a visible collection of particles of water or ice suspended in the air, usually at an elevation above the earth’s surface.
any similar mass, especially of smoke or dust.
a dim or obscure area in something otherwise clear or transparent.
a patch or spot differing in color from the surrounding surface.
anything that obscures or darkens something, or causes gloom, trouble, suspicion, disgrace, etc.
a great number of insects, birds, etc., flying together:
a cloud of locusts obscuring the sun.
Digital Technology. any of several, often proprietary, parts of the Internet that allow online processing and storage of documents and data as well as electronic access to software and other resources (usually preceded by the):
More and more software companies are encouraging users to store their work in the cloud.
of or relating to :
cloud software; cloud servers.
relating to or doing business on the Internet:
Google and other cloud companies.
verb (used with object)
to overspread or cover with, or as with, a cloud or clouds:
The smoke from the fire clouded the sun from view.
to overshadow; obscure; darken:
The hardships of war cloud his childhood memories.
to make gloomy.
(of distress, anxiety, etc.) to reveal itself in (a part of one’s face):
Worry clouded his brow.
to make obscure or indistinct; confuse:
Don’t cloud the issue with unnecessary details.
to place under suspicion, disgrace, etc.
to variegate with patches of another color.
verb (used without object)
to grow ; become .
(of a part of one’s face) to reveal one’s distress, anxiety, etc.:
His brow clouded with anger.
in the clouds,
on a cloud, Informal. exceedingly happy; in high spirits:
On the night of the prom the seniors were on a cloud.
under a cloud, in disgrace; under suspicion:
After going bankrupt he left town under a cloud.
a mass of water or ice particles visible in the sky, usually white or grey, from which rain or snow falls when the particles coagulate See also cirrus, cumulonimbus, cumulus, stratus
any collection of particles visible in the air, esp of smoke or dust
a large number of insects or other small animals in flight
something that darkens, threatens, or carries gloom
(jewellery) a cloudlike blemish in a transparent stone
(modifier) of or relating to cloud computing: a cloud application
in the clouds, not in contact with reality
under a cloud
(informal) on cloud nine, elated; very happy
when intr, often foll by over or up. to make or become cloudy, overcast, or indistinct
(transitive) to make obscure; darken
(transitive) to confuse or impair: emotion clouded his judgment
to make or become gloomy or depressed
(transitive) to place under or render liable to suspicion or disgrace
to render (liquids) milky or dull or (of liquids) to become milky or dull
to become or render mottled or variegated
Old English clud “mass of rock, hill,” related to clod. Metaphoric extension to “raincloud, mass of evaporated water in the sky” is attested by c.1200 based on similarity of cumulus clouds and rock masses. The usual Old English word for “cloud” was weolcan. In Middle English, skie also originally meant “cloud.”
The four fundamental types of cloud classification (cirrus, cumulus, stratus, nimbus) were proposed by British amateur meteorologist Luke Howard (1772-1864) in 1802. Figuratively, as something that casts a shadow, from early 15c.; hence under a cloud (c.1500). In the clouds “removed from earthly things; obscure, fanciful, unreal” is from 1640s. Cloud-compeller translates (poetically) Greek nephelegereta, a Homeric epithet of Zeus.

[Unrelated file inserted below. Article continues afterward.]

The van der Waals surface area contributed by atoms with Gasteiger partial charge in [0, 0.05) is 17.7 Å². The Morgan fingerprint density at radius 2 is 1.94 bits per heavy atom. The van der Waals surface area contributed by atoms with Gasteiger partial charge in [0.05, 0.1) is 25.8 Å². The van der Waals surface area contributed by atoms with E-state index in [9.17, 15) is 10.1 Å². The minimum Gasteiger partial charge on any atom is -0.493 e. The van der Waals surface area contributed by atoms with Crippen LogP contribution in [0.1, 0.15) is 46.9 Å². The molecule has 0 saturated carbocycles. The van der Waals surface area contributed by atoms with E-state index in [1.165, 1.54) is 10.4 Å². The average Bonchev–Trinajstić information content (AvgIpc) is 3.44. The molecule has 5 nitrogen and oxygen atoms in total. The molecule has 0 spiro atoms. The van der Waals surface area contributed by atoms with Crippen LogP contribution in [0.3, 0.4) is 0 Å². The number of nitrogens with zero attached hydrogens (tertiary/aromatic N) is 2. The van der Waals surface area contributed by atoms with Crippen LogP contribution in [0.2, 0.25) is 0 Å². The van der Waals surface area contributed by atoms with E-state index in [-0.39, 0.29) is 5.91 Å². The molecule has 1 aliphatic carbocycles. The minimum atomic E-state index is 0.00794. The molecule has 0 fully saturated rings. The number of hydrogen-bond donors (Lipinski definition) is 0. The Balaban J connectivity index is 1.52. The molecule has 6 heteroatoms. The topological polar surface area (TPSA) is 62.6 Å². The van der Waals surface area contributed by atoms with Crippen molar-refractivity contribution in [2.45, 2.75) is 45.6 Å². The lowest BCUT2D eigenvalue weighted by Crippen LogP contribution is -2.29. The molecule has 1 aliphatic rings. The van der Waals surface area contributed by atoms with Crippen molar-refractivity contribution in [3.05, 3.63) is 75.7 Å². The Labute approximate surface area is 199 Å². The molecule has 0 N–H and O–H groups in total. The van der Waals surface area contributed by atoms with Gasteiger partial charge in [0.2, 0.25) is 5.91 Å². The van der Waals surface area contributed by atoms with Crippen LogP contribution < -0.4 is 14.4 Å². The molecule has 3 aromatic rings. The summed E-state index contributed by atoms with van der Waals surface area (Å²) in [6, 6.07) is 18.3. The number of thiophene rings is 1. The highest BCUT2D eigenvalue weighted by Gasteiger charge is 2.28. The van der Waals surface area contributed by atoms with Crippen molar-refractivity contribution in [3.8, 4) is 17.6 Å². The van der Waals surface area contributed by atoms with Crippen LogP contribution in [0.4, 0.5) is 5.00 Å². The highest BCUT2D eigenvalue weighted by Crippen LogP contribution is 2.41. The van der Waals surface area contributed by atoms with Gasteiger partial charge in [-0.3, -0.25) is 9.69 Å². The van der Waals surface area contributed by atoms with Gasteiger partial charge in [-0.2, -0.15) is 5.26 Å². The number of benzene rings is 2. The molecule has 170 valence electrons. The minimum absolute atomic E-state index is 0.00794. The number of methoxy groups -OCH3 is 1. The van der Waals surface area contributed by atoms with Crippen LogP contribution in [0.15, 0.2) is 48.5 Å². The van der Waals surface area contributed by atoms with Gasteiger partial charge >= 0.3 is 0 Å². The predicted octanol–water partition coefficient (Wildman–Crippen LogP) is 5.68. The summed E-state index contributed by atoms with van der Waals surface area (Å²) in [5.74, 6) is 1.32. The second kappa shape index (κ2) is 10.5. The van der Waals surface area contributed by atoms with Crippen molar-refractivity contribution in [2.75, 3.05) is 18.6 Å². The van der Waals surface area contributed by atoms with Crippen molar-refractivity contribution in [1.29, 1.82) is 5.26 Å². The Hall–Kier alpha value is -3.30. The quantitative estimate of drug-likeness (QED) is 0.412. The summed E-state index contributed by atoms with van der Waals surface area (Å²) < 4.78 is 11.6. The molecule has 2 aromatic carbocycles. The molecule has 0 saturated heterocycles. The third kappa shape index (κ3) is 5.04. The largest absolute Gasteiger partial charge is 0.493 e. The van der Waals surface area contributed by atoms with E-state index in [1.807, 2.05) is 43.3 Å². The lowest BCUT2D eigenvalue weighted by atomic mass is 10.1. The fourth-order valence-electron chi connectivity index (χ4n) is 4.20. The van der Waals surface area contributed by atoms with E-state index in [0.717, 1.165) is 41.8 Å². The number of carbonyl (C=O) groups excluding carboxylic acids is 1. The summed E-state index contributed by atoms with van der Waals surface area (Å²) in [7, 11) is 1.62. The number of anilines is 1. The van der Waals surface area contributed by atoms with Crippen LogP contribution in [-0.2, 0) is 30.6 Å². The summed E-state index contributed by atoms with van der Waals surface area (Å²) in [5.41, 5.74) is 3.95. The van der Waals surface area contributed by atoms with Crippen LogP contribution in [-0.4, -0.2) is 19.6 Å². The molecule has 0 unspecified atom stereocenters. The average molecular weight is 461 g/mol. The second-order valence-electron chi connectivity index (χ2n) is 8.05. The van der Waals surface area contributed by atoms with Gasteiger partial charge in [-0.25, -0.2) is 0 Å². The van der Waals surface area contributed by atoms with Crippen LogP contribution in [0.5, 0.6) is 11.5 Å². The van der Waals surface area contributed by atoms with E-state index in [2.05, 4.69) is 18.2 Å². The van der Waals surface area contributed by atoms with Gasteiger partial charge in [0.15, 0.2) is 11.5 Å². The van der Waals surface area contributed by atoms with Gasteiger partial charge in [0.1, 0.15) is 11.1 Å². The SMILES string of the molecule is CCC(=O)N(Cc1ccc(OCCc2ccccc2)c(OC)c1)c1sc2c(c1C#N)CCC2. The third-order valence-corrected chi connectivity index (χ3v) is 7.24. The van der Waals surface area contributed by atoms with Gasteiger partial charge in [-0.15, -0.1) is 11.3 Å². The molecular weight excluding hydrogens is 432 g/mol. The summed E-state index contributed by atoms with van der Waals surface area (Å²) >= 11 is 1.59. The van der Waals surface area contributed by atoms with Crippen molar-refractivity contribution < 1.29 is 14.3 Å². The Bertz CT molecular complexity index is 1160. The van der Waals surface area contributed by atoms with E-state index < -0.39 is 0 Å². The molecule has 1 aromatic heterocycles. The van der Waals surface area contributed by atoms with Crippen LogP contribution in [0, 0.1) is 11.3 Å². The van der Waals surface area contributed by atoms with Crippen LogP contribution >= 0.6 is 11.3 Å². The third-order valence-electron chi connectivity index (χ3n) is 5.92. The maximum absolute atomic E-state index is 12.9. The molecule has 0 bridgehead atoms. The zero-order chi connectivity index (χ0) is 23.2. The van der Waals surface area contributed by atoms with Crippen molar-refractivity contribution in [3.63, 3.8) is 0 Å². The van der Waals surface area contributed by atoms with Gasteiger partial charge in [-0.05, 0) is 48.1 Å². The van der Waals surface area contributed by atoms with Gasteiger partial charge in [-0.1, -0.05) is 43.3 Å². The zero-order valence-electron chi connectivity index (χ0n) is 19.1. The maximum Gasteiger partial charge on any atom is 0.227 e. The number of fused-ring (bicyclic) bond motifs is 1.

early 15c., “overspread with clouds, cover, darken,” from cloud (n.). From 1510s as “to render dim or obscure;” 1590s as “to overspread with gloom.” Intransitive sense of “become cloudy” is from 1560s. Related: Clouded; clouding.
on cloud nine
The Hebrew so rendered means “a covering,” because clouds cover the sky. The word is used as a symbol of the Divine presence, as indicating the splendour of that glory which it conceals (Ex. 16:10; 33:9; Num. 11:25; 12:5; Job 22:14; Ps. 18:11). A “cloud without rain” is a proverbial saying, denoting a man who does not keep his promise (Prov. 16:15; Isa. 18:4; 25:5; Jude 1:12). A cloud is the figure of that which is transitory (Job 30:15; Hos. 6:4). A bright cloud is the symbolical seat of the Divine presence (Ex.29:42, 43; 1 Kings 8:10; 2 Chr. 5:14; Ezek. 43:4), and was called the Shechinah (q.v.). Jehovah came down upon Sinai in a cloud (Ex. 19:9); and the cloud filled the court around the tabernacle in the wilderness so that Moses could not enter it (Ex. 40:34, 35). At the dedication of the temple also the cloud “filled the house of the Lord” (1 Kings 8:10). Thus in like manner when Christ comes the second time he is described as coming “in the clouds” (Matt. 17:5; 24:30; Acts 1:9, 11). False teachers are likened unto clouds carried about with a tempest (2 Pet. 2:17). The infirmities of old age, which come one after another, are compared by Solomon to “clouds returning after the rain” (Eccl. 12:2). The blotting out of sins is like the sudden disappearance of threatening clouds from the sky (Isa. 44:22). Cloud, the pillar of, was the glory-cloud which indicated God’s presence leading the ransomed people through the wilderness (Ex. 13:22; 33:9, 10). This pillar preceded the people as they marched, resting on the ark (Ex. 13:21; 40:36). By night it became a pillar of fire (Num. 9:17-23).
In addition to the idioms beginning with cloud
[kloud-land] /ˈklaʊdˌlænd/ noun 1. the sky. 2. a region of unreality, imagination, etc.; dreamland.
noun 1. a continuous or fragmented distribution of clouds all sharing the same cloud base.
[kloud-lis] /ˈklaʊd lɪs/ adjective 1. having no clouds; clear: a cloudless sky. adj. 1590s, from cloud (n.) + -less.
[kloud-lit] /ˈklaʊd lɪt/ noun 1. a small . /ˈklaʊdlɪt/ noun 1. a small cloud n. 1788, from cloud (n.) + diminutive suffix -let.